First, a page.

No your eyes are not deceiving you, this is an actual Discussing Hufflepuff! One of my blogging goals this year was to post one every month. Of course I failed badly because the previous one was posted in January.
Today’s topic is something I’ve wanted to write about for a while now, because it’s something that is very important to me. I’ve noticed for a while now that abusive relationships are often not described as abusive, by both the characters and the fans. Worse, they’re being romanticised.
I’m all for abusive relationships being portrayed in fiction. Hell, I encourage it. Because if one thing the romanticisation of abusive relationship does, it’s showing that a lot of people don’t recognise the signs, and fiction can help with that. But instead, fiction often romanticises abusive relationships, and this is very troubling. If we don’t realise that a ship in a book or tv show is abusive, how will we realise that our own relationship might be abusive? How will we realise that these abusive relationships are not something to strive for, but something we need to run away from as fast as we can?
Writers need to stop romanticising abusive relationships, but maybe they don’t realise that the relationship they’re writing is abusive, because just like fans, they don’t recognise the signs either. So how can we stop the romanticisation of abusive relationships? By calling the writers out (gently, because like I said they might not realise it either) and helping them realise that as writers they have the tool to help their viewers and readers realise they themselves are in an abusive relationship or that someone close to them is, so they can get the hell out. That as writers they can help people in abusive relationship find the courage to break it off, to seek help. And most importantly, that if people continue to see abusive relationships portrayed as normal or even ‘romantic’ in fiction, they will believe that it is normal and romantic.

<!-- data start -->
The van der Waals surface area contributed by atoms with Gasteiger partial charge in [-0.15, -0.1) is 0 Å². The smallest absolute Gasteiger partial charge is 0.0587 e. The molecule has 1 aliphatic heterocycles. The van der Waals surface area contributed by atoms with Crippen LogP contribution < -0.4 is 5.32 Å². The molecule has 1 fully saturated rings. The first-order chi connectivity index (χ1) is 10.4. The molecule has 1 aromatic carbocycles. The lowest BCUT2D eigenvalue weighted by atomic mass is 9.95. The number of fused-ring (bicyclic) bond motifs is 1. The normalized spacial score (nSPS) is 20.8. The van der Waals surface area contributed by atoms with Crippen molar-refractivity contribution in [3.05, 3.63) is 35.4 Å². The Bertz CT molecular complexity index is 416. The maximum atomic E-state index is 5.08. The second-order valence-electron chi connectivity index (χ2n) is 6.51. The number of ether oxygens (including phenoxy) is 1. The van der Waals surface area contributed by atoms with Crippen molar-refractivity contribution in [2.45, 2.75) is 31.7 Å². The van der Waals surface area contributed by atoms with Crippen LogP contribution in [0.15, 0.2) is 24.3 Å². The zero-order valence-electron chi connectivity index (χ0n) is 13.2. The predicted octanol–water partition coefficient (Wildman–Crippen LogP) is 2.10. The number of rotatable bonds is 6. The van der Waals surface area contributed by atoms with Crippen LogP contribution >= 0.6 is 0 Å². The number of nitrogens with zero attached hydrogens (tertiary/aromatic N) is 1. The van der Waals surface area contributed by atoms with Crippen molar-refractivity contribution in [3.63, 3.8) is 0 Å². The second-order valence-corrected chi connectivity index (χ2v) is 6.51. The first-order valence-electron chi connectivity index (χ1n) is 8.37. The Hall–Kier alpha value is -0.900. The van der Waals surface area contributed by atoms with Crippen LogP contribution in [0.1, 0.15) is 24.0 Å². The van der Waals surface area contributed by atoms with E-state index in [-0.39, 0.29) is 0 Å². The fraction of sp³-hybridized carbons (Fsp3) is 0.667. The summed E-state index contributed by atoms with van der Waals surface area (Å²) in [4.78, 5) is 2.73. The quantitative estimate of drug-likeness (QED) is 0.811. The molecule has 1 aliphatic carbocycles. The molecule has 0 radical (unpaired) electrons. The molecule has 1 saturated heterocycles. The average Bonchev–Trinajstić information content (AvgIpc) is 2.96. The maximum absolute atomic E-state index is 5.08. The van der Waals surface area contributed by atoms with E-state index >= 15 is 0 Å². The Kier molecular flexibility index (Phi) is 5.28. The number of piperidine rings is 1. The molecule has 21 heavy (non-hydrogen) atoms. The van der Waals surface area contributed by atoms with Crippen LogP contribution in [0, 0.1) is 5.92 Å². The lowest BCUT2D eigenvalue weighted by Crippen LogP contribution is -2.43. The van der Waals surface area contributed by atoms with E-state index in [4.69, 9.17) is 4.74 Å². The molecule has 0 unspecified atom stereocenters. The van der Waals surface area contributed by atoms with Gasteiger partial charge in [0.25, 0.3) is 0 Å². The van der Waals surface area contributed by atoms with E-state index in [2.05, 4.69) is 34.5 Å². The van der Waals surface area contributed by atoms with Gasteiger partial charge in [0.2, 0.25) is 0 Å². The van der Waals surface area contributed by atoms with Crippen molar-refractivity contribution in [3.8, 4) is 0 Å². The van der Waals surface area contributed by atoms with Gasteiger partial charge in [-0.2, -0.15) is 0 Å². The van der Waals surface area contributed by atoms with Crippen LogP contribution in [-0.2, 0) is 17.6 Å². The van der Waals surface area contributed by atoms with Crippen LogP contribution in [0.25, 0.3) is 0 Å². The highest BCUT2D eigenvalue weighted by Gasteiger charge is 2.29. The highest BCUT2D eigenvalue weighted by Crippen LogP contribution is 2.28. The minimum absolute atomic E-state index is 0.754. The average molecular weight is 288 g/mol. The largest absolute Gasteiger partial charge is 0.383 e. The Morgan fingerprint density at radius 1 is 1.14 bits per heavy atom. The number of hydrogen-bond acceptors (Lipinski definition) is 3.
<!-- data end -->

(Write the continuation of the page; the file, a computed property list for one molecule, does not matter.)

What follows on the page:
It doesn’t matter if the characters love each other. If they hurt the other (or each other), physically or mentally, it’s abusive. It’s not romantic when someone is overbearingly ‘protective’ to the point that they decide for you who you can and can’t see, that they decide your every move for you. It’s not romantic when someone keeps pursuing you, even though they say no. No means no. If they truly loved them, they would keep away. At this point it’s just unhealthy. If they make you feel like shit about yourself, even if ‘they don’t mean it’, get the hell out.
This topic is very important to me, because I know the signs, but many people out there don’t. And how can they? No one teaches them, the media shows them that these type of relationships are ‘normal’ and ‘true love’. Please help me put a stop to the romanticisation of abusive relationships. It literally makes a difference between life or death.
Usually I have a question to ask you guys, but this time I can’t think of anything, so let me know what you think of this topic in the comments!